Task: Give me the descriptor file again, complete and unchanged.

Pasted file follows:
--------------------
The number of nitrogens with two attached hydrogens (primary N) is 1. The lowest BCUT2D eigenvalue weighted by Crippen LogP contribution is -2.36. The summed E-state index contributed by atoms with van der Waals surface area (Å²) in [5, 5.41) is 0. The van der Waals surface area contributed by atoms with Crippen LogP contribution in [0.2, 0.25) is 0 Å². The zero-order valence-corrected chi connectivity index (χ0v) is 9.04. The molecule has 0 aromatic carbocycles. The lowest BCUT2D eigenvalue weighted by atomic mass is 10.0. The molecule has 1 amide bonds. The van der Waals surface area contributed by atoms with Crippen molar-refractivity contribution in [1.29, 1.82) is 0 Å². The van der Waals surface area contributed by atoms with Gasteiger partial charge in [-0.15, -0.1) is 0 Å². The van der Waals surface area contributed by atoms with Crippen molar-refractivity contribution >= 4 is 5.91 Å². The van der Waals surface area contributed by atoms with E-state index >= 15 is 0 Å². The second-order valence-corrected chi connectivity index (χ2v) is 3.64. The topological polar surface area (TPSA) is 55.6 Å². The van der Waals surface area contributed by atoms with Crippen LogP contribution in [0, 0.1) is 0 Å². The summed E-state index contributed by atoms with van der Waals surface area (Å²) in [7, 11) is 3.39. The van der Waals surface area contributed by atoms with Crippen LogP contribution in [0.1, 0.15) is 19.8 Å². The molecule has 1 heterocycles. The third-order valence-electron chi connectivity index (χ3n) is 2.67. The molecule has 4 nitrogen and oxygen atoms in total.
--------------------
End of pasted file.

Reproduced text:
The number of nitrogens with two attached hydrogens (primary N) is 1. The lowest BCUT2D eigenvalue weighted by Crippen LogP contribution is -2.36. The summed E-state index contributed by atoms with van der Waals surface area (Å²) in [5, 5.41) is 0. The van der Waals surface area contributed by atoms with Crippen LogP contribution in [0.2, 0.25) is 0 Å². The zero-order valence-corrected chi connectivity index (χ0v) is 9.04. The molecule has 0 aromatic carbocycles. The lowest BCUT2D eigenvalue weighted by atomic mass is 10.0. The molecule has 1 amide bonds. The van der Waals surface area contributed by atoms with Crippen molar-refractivity contribution in [1.29, 1.82) is 0 Å². The van der Waals surface area contributed by atoms with Gasteiger partial charge in [-0.15, -0.1) is 0 Å². The van der Waals surface area contributed by atoms with Crippen molar-refractivity contribution >= 4 is 5.91 Å². The van der Waals surface area contributed by atoms with E-state index >= 15 is 0 Å². The second-order valence-corrected chi connectivity index (χ2v) is 3.64. The topological polar surface area (TPSA) is 55.6 Å². The van der Waals surface area contributed by atoms with Crippen LogP contribution in [0, 0.1) is 0 Å². The summed E-state index contributed by atoms with van der Waals surface area (Å²) in [7, 11) is 3.39. The van der Waals surface area contributed by atoms with Crippen LogP contribution in [0.1, 0.15) is 19.8 Å². The molecule has 1 heterocycles. The third-order valence-electron chi connectivity index (χ3n) is 2.67. The molecule has 4 nitrogen and oxygen atoms in total.